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The West’s Imperative to Counter Iran’s Shadow War

John Bolton, the hawkish U.S. National Security Advisor under former President Donald Trump, recently urged President Biden to authorize direct strikes on Iran in response to the deaths of three American soldiers. While his stance may appear extreme, the rationale is rooted in a clear-eyed assessment of Iran’s culpability in orchestrating violence through proxies, such as Hamas’s attack on Israel on October 7, Yemen-based Houthi drone and missile attacks on commercial shipping in the Red Sea, Lebanon-based Hezbollah attacks in Northern Israel, and the Iran-backed militias’ strikes on U.S. forces in Syria and Iraq. The tipping point, according to Bolton, was the killing of three U.S. soldiers based in Jordan by Iranian-supported militants—a breach warranting a direct response. “They crossed one of our red lines,” he declared, “so we must cross one of theirs.”

The Iranian regime’s strategy of proxy warfare serves to diffuse its accountability for regional turmoil. While President Biden has opted for measured counterstrikes in Syria, Yemen, and Iraq, refraining from targeting Iranian soil to avoid escalation, such caution may underestimate the Islamic Revolutionary Guard Corps (IRGC) and the Quds Force’s pivotal role in fomenting conflict through these proxies. Despite the IRGC’s overarching influence and allegiance to Ayatollah Ali Khamenei, the reluctance of the UK and EU to designate the group as terrorists, even as it engineers terror attacks on their territories, remains puzzling.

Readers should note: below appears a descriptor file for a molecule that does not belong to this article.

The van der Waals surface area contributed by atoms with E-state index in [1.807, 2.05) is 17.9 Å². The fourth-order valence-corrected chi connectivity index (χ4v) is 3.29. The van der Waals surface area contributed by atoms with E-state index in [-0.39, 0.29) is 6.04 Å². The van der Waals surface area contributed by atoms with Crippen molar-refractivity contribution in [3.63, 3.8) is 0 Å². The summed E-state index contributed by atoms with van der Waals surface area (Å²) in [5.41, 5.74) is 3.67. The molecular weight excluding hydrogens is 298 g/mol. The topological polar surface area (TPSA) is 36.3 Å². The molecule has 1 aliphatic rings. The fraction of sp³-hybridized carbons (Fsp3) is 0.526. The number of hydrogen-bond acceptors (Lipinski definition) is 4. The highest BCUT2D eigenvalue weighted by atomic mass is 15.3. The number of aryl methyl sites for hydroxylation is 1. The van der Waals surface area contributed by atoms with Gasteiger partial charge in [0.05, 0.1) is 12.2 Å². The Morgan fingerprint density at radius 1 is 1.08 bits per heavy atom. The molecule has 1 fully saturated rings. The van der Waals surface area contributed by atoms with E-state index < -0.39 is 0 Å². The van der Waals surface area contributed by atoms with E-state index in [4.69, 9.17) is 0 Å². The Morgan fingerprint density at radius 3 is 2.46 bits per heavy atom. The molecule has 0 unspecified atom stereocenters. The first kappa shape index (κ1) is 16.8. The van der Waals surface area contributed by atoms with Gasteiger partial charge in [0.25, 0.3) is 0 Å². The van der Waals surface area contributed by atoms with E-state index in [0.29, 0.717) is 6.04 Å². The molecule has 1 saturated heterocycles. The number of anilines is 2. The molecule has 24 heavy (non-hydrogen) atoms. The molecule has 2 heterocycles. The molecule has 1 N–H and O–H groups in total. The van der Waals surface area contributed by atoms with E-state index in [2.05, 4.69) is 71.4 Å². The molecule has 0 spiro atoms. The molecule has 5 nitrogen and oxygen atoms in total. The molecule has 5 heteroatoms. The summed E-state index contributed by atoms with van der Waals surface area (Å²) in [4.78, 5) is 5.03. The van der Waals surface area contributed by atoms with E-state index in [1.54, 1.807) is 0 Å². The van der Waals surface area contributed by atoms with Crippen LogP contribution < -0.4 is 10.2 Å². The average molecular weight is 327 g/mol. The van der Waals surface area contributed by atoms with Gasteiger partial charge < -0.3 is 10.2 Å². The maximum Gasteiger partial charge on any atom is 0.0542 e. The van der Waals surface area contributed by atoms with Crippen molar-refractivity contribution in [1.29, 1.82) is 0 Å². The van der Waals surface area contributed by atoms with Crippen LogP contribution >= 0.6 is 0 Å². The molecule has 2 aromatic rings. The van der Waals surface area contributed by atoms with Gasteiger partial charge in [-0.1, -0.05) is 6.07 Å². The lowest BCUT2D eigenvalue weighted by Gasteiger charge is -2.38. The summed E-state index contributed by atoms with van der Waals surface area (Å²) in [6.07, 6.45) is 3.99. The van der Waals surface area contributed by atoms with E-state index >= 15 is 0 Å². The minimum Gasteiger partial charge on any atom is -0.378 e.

In 2019, the Trump administration designated the Islamic Revolutionary Guard Corps (IRGC) as a terrorist organization, a decisive action that has not been mirrored by the European Union or the United Kingdom. These regions have hesitated to label the IRGC similarly, despite evidence of the group’s involvement in orchestrating and financing acts of terror within European borders. This reticence persists even as the IRGC employs proxy groups and criminal networks to execute its agenda, effectively bypassing the repercussions of Western economic sanctions.

Supreme Leader Ali Khamenei
Supreme Leader Ali Khamenei. (Wikimedia)

In a stark demonstration of these tactics, the U.S. Department of State and Treasury have singled out Naji Sharifi Zindashti, an Iranian with a notorious reputation in the narcotics trade, for managing an assassination network at the behest of Iran’s Ministry of Intelligence and Security (MOIS). Allegedly, Zindashti contracted two Canadians, including a member of the Hells Angels, to eliminate two Iranian dissidents residing in Maryland. This operation is not isolated; Zindashti’s criminal syndicate was previously implicated by Turkish intelligence in 2020 for engaging in abductions and assassinations, including the case of Habib Asyud, an Iranian-Swedish national, whose abduction in Turkey led to his execution in Tehran.